Irrigation farmers at Mashigi dam in Kankara LGA of Katsina State are exploiting the fortunes in ‘rama’ (kenaf or jute) production in which they are realising huge returns all year round.
In the past, around the 60s, 70s and early 80s, kenaf was produced mainly for its fibre which was processed to make sacks for agricultural produce.
Nowadays, women and children from different towns and villages in the state go to Mashigi dam in contingents to buy kenaf leaves which they cook and sell as salad for people’s consumption.
Mallam Adamu Sani, chairman of Furya irrigation farmers, said most farmers in the area rely on kenaf, onion and corn production, unlike those in other areas who produce potato, wheat, cabbage and tomato.
“We specialise in the production of kenaf, onion and corn. Only a few of us produce other crops. Our customers are always sure of supply from our end hence we have them from different parts of the state.”
He added that when the demand was high, a bag of fresh kenaf leaves was sold at between N3000 and N3500, adding that on an acre one could harvest 10 bags of the leaves weekly all year round provided there is water and fertiliser.
“Every week, a kenaf farmer has N35,000 in revenue from an acre and considering its low cost of production, we prefer it to investing hugely in tomato production with a high risk of loss,” Adamu Sani said.
Another farmer, Abdullahi Lawal, said beside kenaf, they also produce corn on a large scale which is bought to be boiled or roasted as snacks.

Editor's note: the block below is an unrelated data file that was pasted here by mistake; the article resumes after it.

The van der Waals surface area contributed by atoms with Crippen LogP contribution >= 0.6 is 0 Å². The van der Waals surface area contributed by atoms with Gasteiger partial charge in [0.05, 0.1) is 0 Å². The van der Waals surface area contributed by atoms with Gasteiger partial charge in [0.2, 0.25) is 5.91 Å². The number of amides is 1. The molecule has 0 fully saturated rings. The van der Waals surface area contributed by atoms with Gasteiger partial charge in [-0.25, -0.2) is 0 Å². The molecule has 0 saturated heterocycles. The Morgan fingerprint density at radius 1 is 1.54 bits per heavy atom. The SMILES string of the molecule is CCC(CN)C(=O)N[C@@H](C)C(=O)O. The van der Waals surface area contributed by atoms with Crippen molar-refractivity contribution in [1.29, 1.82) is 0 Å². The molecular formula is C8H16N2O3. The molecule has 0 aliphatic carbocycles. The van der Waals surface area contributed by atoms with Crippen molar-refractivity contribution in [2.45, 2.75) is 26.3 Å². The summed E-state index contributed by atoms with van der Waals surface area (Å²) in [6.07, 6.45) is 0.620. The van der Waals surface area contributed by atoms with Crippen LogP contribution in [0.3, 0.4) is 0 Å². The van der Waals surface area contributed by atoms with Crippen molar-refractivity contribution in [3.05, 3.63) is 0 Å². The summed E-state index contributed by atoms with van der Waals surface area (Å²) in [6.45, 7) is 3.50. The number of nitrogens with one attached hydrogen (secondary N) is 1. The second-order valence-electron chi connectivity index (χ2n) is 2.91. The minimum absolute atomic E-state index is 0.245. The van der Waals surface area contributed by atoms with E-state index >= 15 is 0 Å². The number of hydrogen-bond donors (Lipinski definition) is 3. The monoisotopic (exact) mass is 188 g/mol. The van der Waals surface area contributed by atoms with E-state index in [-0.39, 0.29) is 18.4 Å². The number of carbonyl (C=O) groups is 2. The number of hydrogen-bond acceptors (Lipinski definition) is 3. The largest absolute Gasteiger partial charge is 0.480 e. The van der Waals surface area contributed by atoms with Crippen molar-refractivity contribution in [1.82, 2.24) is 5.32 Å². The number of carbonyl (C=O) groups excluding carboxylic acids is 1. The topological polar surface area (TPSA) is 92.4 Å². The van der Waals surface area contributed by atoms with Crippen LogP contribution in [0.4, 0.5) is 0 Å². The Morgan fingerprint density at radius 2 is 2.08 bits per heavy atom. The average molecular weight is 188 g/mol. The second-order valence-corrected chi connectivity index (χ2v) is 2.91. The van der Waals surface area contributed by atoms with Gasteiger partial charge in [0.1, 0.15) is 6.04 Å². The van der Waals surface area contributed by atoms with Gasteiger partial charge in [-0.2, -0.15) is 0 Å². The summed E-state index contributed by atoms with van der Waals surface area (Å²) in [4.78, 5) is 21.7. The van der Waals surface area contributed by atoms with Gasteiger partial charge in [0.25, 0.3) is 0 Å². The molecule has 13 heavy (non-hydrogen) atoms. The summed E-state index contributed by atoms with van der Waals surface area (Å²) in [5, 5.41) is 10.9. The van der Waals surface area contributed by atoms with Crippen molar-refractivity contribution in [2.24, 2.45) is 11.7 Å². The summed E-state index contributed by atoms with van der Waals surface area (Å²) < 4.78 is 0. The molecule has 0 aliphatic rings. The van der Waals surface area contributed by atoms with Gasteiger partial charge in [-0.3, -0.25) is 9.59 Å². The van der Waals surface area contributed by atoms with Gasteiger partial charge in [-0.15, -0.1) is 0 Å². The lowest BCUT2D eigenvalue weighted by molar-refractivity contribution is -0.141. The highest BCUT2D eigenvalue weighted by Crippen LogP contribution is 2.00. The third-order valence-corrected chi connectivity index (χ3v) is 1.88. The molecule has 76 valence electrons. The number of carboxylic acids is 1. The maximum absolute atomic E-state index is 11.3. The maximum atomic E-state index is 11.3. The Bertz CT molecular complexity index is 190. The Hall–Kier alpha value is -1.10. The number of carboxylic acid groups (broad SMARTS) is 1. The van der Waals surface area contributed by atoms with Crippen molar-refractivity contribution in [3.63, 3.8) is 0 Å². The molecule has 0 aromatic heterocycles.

“Corn is also another source of income. We plant it in March and harvest it at the end of May before it dries up. The produce is eaten as a snack after it is either cooked or roasted,” he also said.
He added that instead of selling the produce per bag they were selling it at the rate of N30 to N50 for each head depending on size.
“Like in every other business, a farmer needs to think beyond following the bandwagon so that he can queue on a value chain of crops not popular in his area, taking into cognizance the cost of its production and risks involved.
“Our major challenge now is the banditry bedevilling our area which has forced many of our buyers to avoid our farms,” Abdullahi Lawal said.
This reporter observed that only a few farmers at Mashigi dam produce tomato and wheat; as at the time of the visit, the tomato farmers were battling with the dreaded Tuta absoluta pest. The popular Tihan pesticide that mitigates it is no longer in the market, they resorted to trial and error with new pesticides hence some of the farmers lost virtually everything in their investments.
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